Sometimes, however, I like to break the mold and move into some more innovative ways of shooting close-ups. The procedure is simple, but the results can often be visually interesting and, for me, more exciting creatively.
For the second part of the equation I add either close-up filters (+1, +2, or +4), or to get even closer I switch to extension tubes. One other advantage to extension tubes is that they do not add an any extra glass into the optical path. as a close-up filter does. That said, sometimes the edge softening of the close-up filters adds something creatively soft to the image. So I choose my close-up attachments according to the effect I want to achieve.
|Here is my basic close-up kit, a Fiji X-E1 with 35mm f/1.4 Fuji lens used with an extension tube or close-up filter. With this system auto-focus and is still possible with the Fuji X camera.|
|Here is a set of Fotga extension tubes I have been using, one 10mm, the other 16mm in length. They are pinned to transfer information between the lens and camera so auto-focus is possible with them. I found this set on eBay, but they are also available on Amazon. They are made in China, and with many of the adapters I have used from there, the quality control may not be up to exacting standards. The pins on the set I have do not always line up properly. Usually, a little jiggling realigns them and I am on my way without much of a hassle.|
Addendum: Some readers have reported the same problem I had with some Fotga adapters being too tight in their fit to the camera body. I tried loosening the four adapter mount screws by a half turn and found that this did the trick. It allowed the lens pass-through pins to be just a bit farther away from the camera body.
|There are plenty of close-up filters available, many of them coming in sets like with one from Hoya containing a +1, +2, and +4 lens. They can also be combined for further magnification, but doing so begins to degrade image quality. Sometimes, though, this sort of softening is just what I'm after. The Fuji 35mm takes a 52mm filter. If you also want to use the filters on another lens, you can get them in a larger size and use a step up ring to adapt them down to the 35mm lens size.|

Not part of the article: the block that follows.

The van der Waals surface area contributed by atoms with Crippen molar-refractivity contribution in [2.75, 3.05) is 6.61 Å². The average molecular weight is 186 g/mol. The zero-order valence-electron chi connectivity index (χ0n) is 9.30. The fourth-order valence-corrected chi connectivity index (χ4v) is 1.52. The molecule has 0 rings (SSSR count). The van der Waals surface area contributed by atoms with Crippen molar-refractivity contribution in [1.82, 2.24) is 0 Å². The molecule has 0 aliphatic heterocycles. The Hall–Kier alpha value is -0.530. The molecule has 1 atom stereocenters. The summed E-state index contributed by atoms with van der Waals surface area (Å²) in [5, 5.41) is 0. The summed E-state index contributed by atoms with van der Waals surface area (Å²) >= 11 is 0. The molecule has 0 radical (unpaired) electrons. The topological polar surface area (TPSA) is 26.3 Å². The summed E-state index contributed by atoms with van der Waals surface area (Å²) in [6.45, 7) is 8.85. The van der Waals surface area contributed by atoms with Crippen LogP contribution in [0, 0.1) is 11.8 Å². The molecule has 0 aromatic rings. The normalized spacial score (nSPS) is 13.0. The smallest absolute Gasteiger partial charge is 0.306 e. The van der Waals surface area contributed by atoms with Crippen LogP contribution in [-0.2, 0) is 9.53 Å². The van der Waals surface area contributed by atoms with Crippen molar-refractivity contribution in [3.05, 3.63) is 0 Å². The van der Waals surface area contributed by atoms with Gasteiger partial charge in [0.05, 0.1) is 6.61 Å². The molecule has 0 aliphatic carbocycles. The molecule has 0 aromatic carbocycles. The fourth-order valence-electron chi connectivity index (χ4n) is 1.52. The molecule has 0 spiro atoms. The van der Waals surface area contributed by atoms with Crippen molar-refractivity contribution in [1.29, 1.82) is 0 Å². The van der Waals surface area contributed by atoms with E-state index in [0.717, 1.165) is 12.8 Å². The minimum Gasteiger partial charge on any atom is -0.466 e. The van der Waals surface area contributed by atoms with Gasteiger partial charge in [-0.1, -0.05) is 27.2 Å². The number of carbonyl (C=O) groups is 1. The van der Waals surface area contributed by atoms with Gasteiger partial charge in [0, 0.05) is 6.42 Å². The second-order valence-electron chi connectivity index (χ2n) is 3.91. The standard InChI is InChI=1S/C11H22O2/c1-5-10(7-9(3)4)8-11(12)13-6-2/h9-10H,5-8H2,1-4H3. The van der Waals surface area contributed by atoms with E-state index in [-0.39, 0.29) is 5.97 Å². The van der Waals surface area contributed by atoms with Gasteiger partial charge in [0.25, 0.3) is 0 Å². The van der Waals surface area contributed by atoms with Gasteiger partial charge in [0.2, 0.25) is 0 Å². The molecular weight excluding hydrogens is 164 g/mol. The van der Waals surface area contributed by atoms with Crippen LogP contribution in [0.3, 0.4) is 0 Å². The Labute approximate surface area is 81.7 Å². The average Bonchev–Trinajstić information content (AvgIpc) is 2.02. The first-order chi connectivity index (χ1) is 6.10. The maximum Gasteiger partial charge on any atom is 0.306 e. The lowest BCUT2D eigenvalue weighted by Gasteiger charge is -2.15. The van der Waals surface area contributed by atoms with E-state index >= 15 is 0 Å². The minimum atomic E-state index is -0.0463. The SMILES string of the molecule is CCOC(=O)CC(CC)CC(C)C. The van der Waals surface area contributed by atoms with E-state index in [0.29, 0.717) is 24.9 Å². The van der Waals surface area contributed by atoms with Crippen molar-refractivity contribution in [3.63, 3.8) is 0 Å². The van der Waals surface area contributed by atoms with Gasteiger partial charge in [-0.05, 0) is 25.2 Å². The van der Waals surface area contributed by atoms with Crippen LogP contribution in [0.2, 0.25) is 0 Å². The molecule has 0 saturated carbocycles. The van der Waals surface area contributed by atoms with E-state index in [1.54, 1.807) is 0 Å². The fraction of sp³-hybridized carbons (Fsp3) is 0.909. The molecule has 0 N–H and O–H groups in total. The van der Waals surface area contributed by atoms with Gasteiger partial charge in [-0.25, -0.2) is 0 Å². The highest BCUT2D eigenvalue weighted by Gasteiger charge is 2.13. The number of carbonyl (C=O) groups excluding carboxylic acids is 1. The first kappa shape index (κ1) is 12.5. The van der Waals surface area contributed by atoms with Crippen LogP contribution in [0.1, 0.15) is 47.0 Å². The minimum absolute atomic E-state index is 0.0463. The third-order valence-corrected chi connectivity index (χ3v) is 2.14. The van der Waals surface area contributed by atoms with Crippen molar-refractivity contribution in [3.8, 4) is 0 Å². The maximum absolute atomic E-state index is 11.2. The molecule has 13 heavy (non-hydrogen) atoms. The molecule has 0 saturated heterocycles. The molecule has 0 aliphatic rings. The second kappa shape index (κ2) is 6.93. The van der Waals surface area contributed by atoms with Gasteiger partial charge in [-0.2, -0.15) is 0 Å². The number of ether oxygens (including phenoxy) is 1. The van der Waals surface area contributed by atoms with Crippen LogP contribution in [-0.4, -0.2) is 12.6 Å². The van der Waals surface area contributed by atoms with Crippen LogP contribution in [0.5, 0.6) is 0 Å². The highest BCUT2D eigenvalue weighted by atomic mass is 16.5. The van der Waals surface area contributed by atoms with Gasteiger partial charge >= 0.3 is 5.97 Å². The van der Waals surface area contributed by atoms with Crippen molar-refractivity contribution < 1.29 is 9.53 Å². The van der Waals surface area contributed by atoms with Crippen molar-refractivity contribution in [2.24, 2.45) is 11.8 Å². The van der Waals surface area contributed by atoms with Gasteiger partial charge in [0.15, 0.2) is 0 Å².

|This photo was taken with a +2 filter added to the Fuji 35mm lens. The glass globe was lit with a single tungsten light from behind. I also placed a plexiglas prism in front of the lens to create some extra blur at the bottom.|
|This photo of a glass with white wine was also taken with the +2 close-up filter on the 35mm lens. In all these examples the aperture was left wide open at f/1.4.|
|This close-up photo of an early Leica camera was taken with the 10mm Fotga extension tube mounted between the lens and camera. Lack of optical elements results in a very sharp image, even when used at f/1.4 as it was here.|
|Close-up of an old type writer key also taken with the 10mm extension tube and f/1.4 aperture.|
|This is very typical of the softness effect that often occurs with the higher magnification close-up filters -- in this case a +4 -- used with a wide aperture lens setting.|